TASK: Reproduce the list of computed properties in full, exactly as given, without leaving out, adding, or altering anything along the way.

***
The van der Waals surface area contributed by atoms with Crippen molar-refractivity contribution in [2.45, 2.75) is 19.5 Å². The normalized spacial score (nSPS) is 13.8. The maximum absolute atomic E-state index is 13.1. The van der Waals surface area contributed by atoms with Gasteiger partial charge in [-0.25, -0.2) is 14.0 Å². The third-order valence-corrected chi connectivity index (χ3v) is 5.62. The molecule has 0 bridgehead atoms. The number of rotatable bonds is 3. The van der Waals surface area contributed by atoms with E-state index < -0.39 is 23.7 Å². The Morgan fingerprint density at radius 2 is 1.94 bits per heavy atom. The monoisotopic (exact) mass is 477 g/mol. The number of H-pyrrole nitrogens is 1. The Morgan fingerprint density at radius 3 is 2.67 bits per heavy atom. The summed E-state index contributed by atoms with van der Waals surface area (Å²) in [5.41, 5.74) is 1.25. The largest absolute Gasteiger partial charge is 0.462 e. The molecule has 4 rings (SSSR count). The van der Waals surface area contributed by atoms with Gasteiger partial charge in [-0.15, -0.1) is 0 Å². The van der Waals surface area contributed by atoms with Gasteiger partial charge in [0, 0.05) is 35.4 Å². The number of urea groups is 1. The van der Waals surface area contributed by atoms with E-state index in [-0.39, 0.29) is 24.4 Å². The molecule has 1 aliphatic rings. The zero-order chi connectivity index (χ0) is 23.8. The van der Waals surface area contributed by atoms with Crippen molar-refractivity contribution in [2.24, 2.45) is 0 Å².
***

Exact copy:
The van der Waals surface area contributed by atoms with Crippen molar-refractivity contribution in [2.45, 2.75) is 19.5 Å². The normalized spacial score (nSPS) is 13.8. The maximum absolute atomic E-state index is 13.1. The van der Waals surface area contributed by atoms with Gasteiger partial charge in [-0.25, -0.2) is 14.0 Å². The third-order valence-corrected chi connectivity index (χ3v) is 5.62. The molecule has 0 bridgehead atoms. The number of rotatable bonds is 3. The van der Waals surface area contributed by atoms with E-state index < -0.39 is 23.7 Å². The Morgan fingerprint density at radius 2 is 1.94 bits per heavy atom. The monoisotopic (exact) mass is 477 g/mol. The number of H-pyrrole nitrogens is 1. The Morgan fingerprint density at radius 3 is 2.67 bits per heavy atom. The summed E-state index contributed by atoms with van der Waals surface area (Å²) in [5.41, 5.74) is 1.25. The largest absolute Gasteiger partial charge is 0.462 e. The molecule has 4 rings (SSSR count). The van der Waals surface area contributed by atoms with Gasteiger partial charge in [-0.15, -0.1) is 0 Å². The van der Waals surface area contributed by atoms with Gasteiger partial charge in [0, 0.05) is 35.4 Å². The number of urea groups is 1. The van der Waals surface area contributed by atoms with E-state index in [-0.39, 0.29) is 24.4 Å². The molecule has 1 aliphatic rings. The zero-order chi connectivity index (χ0) is 23.8. The van der Waals surface area contributed by atoms with Crippen molar-refractivity contribution in [2.24, 2.45) is 0 Å².